That afternoon, I get a chinese whisper going about the lock down, but it's a dangerous thing. Because even though the other convicts know you're the guy with the info - some of them will be wondering if you've been tipped off because you're a snitch, or else some people just shoot the messenger when it comes to bad news - or stab the messenger. I got away with it by blaming it on those fuckers from O Dorm. It was kind of funny because the boss' got wind of that, and forever after any bad news would be announced by saying it was O Dorm's fault we were all getting fucked. You create a siege mentality and convicts will take anything.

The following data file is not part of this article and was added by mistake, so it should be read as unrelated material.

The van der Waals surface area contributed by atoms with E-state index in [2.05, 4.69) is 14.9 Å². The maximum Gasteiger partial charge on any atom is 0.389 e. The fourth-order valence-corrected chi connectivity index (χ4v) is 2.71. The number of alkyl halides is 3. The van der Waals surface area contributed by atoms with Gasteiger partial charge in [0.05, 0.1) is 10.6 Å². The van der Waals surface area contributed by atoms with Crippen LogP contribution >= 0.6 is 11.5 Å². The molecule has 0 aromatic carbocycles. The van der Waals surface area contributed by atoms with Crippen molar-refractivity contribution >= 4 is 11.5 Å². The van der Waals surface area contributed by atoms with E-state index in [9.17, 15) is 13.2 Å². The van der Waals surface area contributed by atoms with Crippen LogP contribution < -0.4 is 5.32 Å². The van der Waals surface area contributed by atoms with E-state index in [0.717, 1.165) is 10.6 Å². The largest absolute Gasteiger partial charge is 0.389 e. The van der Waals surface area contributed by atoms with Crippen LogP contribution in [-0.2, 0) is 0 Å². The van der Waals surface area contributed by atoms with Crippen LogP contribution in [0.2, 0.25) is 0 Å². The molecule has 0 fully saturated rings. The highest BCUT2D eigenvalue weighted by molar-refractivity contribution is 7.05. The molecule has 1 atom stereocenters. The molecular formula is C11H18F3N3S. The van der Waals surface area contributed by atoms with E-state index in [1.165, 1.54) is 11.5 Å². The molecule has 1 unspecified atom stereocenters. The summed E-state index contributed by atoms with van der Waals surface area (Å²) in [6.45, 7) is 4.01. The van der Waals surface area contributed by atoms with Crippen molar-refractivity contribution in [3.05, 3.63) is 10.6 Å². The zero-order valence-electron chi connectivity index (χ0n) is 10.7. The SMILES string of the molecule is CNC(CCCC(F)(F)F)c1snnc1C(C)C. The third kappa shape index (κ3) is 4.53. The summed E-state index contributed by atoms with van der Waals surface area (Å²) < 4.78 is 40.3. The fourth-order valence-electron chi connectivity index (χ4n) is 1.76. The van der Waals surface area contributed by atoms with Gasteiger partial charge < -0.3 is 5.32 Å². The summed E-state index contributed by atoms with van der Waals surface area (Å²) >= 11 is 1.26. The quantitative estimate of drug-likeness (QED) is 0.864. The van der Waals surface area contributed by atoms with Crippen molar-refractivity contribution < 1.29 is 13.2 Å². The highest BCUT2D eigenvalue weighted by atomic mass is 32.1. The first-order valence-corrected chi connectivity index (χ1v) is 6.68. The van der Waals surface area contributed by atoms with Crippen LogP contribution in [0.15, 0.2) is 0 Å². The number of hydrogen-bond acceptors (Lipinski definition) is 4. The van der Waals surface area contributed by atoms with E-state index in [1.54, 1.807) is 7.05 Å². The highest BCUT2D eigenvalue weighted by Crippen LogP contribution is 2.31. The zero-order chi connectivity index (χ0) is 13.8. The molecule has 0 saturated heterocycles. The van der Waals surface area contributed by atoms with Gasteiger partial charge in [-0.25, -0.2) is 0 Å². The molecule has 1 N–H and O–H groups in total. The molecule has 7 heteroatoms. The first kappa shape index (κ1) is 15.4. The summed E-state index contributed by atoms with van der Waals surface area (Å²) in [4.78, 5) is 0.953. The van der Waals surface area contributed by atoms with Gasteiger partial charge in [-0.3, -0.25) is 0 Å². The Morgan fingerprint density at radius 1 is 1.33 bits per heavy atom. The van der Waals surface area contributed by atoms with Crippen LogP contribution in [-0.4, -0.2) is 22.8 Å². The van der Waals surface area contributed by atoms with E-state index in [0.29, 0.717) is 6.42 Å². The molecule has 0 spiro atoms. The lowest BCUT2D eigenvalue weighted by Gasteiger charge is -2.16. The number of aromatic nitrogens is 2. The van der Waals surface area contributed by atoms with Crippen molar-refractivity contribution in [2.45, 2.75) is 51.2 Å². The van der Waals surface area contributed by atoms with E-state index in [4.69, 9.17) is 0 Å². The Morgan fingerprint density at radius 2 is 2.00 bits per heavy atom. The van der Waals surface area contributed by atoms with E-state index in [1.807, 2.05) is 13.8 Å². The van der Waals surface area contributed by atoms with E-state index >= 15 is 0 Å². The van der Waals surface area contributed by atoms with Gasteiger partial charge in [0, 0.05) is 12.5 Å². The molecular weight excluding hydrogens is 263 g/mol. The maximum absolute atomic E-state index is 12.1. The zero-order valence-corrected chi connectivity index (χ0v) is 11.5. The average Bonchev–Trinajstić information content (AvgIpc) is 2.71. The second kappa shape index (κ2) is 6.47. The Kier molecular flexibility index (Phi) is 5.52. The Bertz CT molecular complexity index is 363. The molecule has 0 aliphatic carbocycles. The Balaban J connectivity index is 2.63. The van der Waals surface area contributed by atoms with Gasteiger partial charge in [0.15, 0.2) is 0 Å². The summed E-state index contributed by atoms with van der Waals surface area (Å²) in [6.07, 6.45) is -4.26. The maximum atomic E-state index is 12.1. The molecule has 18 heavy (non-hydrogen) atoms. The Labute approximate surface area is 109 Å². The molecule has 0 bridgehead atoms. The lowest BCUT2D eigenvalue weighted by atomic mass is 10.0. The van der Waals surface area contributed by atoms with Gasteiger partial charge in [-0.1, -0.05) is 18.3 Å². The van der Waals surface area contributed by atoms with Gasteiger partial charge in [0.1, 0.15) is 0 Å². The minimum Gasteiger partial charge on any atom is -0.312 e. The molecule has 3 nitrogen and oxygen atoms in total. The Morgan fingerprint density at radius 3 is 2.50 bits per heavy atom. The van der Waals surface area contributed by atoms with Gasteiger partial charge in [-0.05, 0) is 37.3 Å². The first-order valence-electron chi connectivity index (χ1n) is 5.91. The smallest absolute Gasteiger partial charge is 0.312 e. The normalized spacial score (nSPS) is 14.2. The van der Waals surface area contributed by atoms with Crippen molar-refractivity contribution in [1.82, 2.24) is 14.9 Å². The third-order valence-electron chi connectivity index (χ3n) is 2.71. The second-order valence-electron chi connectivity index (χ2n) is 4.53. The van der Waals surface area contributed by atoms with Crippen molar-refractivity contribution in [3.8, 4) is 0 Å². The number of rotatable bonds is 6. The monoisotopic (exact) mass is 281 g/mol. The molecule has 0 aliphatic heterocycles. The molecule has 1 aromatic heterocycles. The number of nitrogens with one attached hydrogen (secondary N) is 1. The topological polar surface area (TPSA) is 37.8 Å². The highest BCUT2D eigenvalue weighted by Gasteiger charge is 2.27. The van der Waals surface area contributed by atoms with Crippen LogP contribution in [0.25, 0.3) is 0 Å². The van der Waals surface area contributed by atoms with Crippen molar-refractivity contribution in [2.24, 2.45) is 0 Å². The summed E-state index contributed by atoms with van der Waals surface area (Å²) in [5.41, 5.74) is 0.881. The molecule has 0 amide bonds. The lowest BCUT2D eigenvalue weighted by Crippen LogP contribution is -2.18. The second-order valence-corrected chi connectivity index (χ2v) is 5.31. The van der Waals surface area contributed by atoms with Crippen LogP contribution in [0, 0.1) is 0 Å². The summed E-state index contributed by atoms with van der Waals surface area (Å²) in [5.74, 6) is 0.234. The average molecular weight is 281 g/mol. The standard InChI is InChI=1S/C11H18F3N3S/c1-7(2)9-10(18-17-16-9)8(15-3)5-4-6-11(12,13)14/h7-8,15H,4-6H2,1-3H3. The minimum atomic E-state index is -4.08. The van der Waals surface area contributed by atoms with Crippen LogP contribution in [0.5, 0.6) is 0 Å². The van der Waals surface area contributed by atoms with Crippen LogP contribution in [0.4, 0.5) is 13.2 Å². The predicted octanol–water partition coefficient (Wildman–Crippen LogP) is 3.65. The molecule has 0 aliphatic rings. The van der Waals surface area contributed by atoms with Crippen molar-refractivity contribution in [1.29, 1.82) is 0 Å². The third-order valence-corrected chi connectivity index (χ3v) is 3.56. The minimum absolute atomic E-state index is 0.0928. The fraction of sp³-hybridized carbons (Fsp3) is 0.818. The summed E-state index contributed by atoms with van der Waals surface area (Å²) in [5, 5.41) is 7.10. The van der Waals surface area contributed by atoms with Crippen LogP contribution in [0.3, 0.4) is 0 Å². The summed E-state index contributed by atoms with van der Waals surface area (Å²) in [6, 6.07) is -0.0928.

A funny thing about lockdowns - you know how the day before a public holiday people will go crazy and hit all the stores to stock up on food? It's like that inside. The reason the boss' always leaks a lock down is so we buy as much candy as we possibly can, as many smokes, and as much gear as we can cram up our assholes and go quietly back to our cells. That particular lockdown ended up being 72 hours. As far as prison experiences go, they're the most interesting. It's kind of like going on a camp out. You often get guys 'hot racking', where they'll swap cell mates with their bros, or just apedophile groupon cells completely and move their bedding over to hold little sleep overs where they play cards and talk shit. Strangely enough, as bad as a lock down sounds, they really brought blocks together in mutual hatred, and broke up the monotony. I often wondered if the screws didn't just throw them at random to keep us interested.